Synthetic molecule super-effective against superbugs

Forget zombies or killer robots – the most likely doomsday scenario in the near future is the threat of superbugs. Bacteria are evolving resistance to our best antibiotics at an alarming rate, so developing new ones is a crucial area of study. Now, inspired by a natural molecule produced by marine microorganisms, researchers at North Carolina State University have synthesized a new compound that shows promising antibacterial properties against resistant bugs. Decades of overuse and overprescription of antibiotics has led to more and more bacteria becoming resistant to them, and the situation is so dire that a recent report warned that they could be killing up to 10 million people a year by 2050. Worse still, the bugs seem to be on schedule, with the ECDC reporting that our last line of defence has already begun to fail in large numbers. Thankfully, new weapons are being added to the arsenal all the time. Promising new compounds are turning up in places as surprising as honey, maple syrup, rattlesnake venom and platypus milk. Previously overlooked antibiotics are being given a second chance while old ones are being supercharged, and scientists are turning to new polymers and gels, genetic modification, and even enlisting predatory bacteria to hunt down drug-resistant ones. The new study focused on lipoxazolidinone A, a molecule naturally produced by some marine-dwelling bacteria. Scientists have previously noticed its effectiveness against certain bacteria, such as MRSA, that have already evolved resistance to many drugs. The NC State team set out to create its own synthetic version of the molecule, and even improve its killing power. After confirming that its creation had the same chemical structure as natural lipoxazolidinone A, the team isolated the parts of the molecule that are most effective and concentrated it. The end result was an even deadlier compound dubbed JJM-35. The researchers then tested their new compound on a range of bacteria in the lab, including some species that are resistant to existing drugs and others that aren’t. Interestingly, not only was JJM-35 effective against drug-resistant bacteria, it was actually better at killing those than it was at killing non-resistant bacteria. In some cases, the synthetic version was up to 50 times more effective than natural lipoxazolidinone A. “An exciting additional aspect of this work was that we identified that these molecules may function by inhibiting multiple biosynthetic pathways directly or indirectly,” says Joshua Pierce, lead researcher on the study. “This means that bacteria may have difficulty developing resistance to potential drugs developed from these molecules.” That bodes well for potential future drugs built from JJM-35. Although it’s not a ready-to-use drug on its own, the compound is a solid foundation for developing a new class of antibiotics. “At this point, we have a chemical scaffold – a starting piece of the puzzle,” says Pierce. “We know that this piece is effective, and so right now all efforts are focused on evaluating the properties of these molecules and their in vivo efficacy. The hope is that we can build upon this scaffold to create drugs that are effective against MRSA and other resistant bacteria at a time of dire need for antimicrobial development while also increasing the spectrum of activity.” The research was published in the journal Angewandte Chemie.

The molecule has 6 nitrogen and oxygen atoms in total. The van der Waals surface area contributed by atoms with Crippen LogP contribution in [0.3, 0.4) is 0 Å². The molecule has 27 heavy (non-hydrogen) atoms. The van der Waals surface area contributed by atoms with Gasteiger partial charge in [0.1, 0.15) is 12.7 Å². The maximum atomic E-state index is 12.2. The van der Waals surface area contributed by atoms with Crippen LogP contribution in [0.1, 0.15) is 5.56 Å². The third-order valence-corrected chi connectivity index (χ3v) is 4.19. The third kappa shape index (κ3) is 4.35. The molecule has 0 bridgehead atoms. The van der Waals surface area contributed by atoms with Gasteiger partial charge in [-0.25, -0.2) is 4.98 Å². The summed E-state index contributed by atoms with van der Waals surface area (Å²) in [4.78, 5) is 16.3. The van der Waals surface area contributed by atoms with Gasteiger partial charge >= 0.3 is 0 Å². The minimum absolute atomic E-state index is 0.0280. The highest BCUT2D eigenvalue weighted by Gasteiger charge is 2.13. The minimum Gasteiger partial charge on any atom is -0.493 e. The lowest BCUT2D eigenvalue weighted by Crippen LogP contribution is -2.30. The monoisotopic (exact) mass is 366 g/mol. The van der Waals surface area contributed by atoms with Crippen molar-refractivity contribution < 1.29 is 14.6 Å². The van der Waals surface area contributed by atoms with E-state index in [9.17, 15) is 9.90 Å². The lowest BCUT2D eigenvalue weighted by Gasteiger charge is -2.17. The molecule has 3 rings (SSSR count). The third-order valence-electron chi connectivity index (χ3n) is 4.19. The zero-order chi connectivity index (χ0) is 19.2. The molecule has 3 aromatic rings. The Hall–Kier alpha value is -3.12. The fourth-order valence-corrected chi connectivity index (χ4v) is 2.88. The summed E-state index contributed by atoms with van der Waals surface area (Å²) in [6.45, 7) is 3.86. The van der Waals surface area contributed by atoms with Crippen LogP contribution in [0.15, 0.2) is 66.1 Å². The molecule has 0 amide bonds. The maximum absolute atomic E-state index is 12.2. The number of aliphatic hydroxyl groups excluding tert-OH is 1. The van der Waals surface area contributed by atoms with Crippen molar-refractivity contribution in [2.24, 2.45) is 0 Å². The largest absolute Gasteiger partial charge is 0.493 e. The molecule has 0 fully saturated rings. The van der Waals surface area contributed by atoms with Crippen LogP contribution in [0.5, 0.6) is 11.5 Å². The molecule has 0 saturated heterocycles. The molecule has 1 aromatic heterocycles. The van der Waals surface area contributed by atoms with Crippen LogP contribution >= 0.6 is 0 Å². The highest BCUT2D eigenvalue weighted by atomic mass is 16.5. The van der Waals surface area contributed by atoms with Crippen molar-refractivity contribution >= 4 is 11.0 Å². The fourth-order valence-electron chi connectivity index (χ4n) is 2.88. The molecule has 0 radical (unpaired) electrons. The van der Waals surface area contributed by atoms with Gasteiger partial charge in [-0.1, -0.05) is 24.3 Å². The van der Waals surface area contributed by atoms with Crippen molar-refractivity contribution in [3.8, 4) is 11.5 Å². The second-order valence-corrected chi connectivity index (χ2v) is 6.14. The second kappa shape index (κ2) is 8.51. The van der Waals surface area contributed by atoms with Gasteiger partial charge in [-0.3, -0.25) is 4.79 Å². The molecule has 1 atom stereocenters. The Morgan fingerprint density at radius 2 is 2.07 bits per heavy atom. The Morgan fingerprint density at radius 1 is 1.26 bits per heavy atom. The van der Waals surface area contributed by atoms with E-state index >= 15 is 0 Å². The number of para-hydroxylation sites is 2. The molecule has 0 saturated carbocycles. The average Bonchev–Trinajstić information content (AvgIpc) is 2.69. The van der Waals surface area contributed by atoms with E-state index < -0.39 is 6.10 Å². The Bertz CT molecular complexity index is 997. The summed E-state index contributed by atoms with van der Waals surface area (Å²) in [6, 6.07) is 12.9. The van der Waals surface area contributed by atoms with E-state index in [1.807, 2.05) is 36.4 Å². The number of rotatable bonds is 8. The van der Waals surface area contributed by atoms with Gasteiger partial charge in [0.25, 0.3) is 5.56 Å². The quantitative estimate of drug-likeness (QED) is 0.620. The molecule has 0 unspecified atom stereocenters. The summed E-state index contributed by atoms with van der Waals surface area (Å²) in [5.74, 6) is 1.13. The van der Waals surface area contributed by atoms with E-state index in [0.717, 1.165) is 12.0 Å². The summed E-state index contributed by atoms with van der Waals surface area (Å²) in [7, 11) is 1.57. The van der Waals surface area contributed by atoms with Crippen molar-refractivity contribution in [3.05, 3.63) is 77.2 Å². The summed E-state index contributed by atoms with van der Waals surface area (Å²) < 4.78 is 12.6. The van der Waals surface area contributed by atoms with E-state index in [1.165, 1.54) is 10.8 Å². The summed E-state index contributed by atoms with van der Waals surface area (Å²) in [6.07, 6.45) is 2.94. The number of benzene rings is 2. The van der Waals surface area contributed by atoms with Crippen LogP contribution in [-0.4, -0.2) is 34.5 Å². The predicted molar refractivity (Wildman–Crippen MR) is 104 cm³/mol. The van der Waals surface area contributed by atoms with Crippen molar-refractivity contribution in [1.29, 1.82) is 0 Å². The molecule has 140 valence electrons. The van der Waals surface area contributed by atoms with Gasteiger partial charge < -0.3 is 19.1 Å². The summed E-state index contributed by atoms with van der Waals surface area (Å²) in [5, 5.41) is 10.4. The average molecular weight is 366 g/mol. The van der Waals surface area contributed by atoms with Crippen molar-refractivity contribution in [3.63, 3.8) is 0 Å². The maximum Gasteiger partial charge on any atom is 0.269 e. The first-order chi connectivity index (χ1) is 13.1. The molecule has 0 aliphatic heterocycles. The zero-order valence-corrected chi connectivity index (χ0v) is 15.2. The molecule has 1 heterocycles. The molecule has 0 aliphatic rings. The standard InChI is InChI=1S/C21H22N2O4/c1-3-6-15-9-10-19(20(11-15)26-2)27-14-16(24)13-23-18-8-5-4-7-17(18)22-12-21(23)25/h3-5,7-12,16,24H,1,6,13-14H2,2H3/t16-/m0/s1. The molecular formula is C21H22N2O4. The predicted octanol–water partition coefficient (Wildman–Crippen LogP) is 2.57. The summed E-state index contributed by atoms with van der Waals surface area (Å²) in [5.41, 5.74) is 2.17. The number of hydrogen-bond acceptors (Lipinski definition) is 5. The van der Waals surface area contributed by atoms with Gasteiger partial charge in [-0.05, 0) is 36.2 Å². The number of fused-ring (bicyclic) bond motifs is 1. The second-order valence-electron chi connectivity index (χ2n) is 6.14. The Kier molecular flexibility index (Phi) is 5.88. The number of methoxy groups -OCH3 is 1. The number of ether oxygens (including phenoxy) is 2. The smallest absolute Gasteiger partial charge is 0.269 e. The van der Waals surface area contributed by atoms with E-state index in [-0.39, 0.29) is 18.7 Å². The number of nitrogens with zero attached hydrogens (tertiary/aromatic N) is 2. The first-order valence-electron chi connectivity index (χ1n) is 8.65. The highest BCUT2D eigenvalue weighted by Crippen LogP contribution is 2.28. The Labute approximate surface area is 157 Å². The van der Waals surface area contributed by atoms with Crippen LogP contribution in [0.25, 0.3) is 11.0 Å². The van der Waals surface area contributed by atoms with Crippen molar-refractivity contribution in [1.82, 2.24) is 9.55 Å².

New Atlas, 1 June 2018 ;

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